Unknown Forces

Last night at the REDCAT, Thai filmmaker (and graduate of Chicago’s School of the Art Institute) Apichatpong Weerasethakul opened his first solo exhibition in the US, entitled Unknown Forces (2007). A filmmaker who often blends narrative and experimental techniques (particularly structural innovation) in his feature films, I learned he also produces and distributes avant garde works through his company Kick the Machine, and has created several video installations for gallery spaces over the years.

Unknown Forces is set up in a bare, roughly 40-foot-square, darkened room, with four large, looping video images projected on three walls, and a pulsing, techno soundtrack (established music rearranged and remixed) that provides the dominant audio experience. The two videos that share a wall feature a man and a woman in each, speaking happily (though the dialogue is drowned out by the music and is basically inaudible, even for Thai speakers) and facing forward from the back of a pickup truck cruising down a Thai freeway. On the opposite wall, the screen follows a young man dancing in the back of a pickup truck that is also speeding down a freeway. The third wall at a right angle to the other two features imagery exploring the scene shown above–an enigmatic, rural film set lit up at night, with significant winds battering an unknown object covered by a black tarp. (Though the press image above features a crew, I didn’t see people onscreen either time I viewed the installation for about 20 minutes each, though it’s hard to know how long the footage lasts before it loops.)

Weerasethakul–smallish, soft-spoken, and polite–attended last night’s opening reception, and he considers the exhibition a political work (by his own admission, an unusual subject for him) in a number of ways. Last September, a military coup overthrew the elected government of Thailand, declaring martial law for several months, and the filmmaker talked about coming abruptly face-to-face with political realities and the concept of personal freedom. He intends Unknown Forces to be the first in a series of works about the changing political landscape in Thailand, and he wanted this exhibition to express the “blissful ignorance” of ordinary Thai citizens who go about their lives as unwitting cogs in a machine. He also wanted to begin on a note of liveliness and implicit humor as a tribute to the American comedies he loves (including, he told us last night, favorites as diverse as Dr. Strangelove and Dumb and Dumber).

The people featured in the pickup trucks are representative of the itinerant construction workers in the northeastern parts of the country who are shipped across vast distances to meet the needs of the booming Thai real estate industry. Happy to be employed and enjoying the ride, they are hard-working and immediate in ways that prevent their larger awareness of purpose. “Powerlessness and ignorance” are the keys to survival in Thailand, the filmmaker asserts in his exhibition notes, adding that a more direct political statement could have landed him in jail or worse. (Currently fighting Thai censors for the right to release his latest feature, Syndromes and a Century, Weerasethakul is no stranger to cultural enforcement. He told us last night the ostensible objections include a monk’s wardrobe and a doctor’s romantic kiss in the hospital where the doctor works–hardly the provocations of sex and violence one might imagine–suggesting the censors are simply trying to intimidate and frighten the independent filmmaker more than anything else.)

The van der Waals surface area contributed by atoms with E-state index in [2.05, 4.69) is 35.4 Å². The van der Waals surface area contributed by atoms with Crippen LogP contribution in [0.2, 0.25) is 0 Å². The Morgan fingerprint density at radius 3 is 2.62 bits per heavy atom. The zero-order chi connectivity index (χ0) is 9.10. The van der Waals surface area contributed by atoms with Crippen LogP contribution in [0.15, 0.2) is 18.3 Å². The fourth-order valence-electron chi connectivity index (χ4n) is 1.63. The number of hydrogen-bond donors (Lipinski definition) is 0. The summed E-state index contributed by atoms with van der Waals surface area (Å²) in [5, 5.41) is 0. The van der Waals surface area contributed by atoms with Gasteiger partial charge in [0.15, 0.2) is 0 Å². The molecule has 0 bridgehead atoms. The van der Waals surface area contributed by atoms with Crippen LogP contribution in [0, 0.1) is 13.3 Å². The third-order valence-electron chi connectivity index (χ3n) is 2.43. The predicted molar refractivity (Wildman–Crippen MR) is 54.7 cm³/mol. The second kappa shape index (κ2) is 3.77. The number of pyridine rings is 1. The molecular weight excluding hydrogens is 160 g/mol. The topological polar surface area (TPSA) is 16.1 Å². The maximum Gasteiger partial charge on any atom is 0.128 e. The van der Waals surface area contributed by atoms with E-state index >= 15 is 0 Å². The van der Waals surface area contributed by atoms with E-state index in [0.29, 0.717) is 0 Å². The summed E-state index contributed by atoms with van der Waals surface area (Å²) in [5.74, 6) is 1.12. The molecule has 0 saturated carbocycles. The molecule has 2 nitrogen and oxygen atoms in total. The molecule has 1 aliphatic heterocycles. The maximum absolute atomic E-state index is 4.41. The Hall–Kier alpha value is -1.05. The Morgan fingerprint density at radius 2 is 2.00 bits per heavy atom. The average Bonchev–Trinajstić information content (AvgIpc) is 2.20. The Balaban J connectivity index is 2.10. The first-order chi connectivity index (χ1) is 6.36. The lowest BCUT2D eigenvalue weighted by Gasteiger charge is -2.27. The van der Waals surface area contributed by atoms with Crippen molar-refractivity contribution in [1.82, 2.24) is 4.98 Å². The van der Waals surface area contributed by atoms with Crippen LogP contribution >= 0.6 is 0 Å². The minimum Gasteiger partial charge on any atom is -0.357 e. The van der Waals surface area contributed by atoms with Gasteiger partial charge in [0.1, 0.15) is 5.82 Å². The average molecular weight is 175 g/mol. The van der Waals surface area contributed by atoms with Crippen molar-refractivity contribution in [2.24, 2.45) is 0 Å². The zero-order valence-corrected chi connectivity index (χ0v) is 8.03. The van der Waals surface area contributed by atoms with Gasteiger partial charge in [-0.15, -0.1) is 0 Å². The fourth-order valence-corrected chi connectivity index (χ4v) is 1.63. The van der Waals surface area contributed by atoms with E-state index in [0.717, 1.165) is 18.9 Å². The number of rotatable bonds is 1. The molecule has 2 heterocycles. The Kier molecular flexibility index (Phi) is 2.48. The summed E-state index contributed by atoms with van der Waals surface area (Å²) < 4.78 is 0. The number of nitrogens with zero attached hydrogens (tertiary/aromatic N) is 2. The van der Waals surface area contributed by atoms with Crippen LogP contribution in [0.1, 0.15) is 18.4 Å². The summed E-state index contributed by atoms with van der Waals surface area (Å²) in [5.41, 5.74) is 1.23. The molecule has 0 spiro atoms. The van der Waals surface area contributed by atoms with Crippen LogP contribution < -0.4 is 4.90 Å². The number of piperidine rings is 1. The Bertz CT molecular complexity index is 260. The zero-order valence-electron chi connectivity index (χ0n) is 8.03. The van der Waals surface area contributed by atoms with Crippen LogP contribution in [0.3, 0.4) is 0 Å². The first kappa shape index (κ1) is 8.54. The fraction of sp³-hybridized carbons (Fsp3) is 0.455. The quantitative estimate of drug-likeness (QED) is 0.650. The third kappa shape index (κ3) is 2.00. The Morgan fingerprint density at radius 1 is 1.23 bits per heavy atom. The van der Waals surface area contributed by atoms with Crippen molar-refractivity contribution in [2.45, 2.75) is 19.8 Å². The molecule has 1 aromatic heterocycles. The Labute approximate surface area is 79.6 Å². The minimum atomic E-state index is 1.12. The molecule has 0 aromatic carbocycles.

However, beneath the carefree spirit of the three worker videos, the fourth screen imparts a subtle sense of foreboding, and I have to wonder if Weerasethakul didn’t arrange the screens to suggest continuous movement across the room–from the two workers facing the viewers on one side to the dancer facing away on the other–past the enigmatic and dark content of the fourth screen. During the Q&A he described the installation as “intense” and “a room full of pressure”; apparently, he told the exhibition curator, Eungie Joo, that it wasn’t good to remain in the room for very long. If the work celebrates a feeling of blissful ignorance, it also subtly suggests painful uncertainty, traveling a road without end, oblivious to the existence and importance of activity lying just beyond the realm of perception. The sound of the wind seen by the image’s violently flapping tarp occasionally rises in volume and merges with the music and muffled dialogue, creeping inwards and upwards before subsiding.

It’s exciting to feel as if Weerasethakul is on a journey of political awareness, uncertain of where it will lead, but inviting audiences to join him along the way. Just as in his features, Unknown Forces emphasizes momentary feeling and sensation, and arranges that experience in a way that provokes extended contemplation. The installation runs through June 17.

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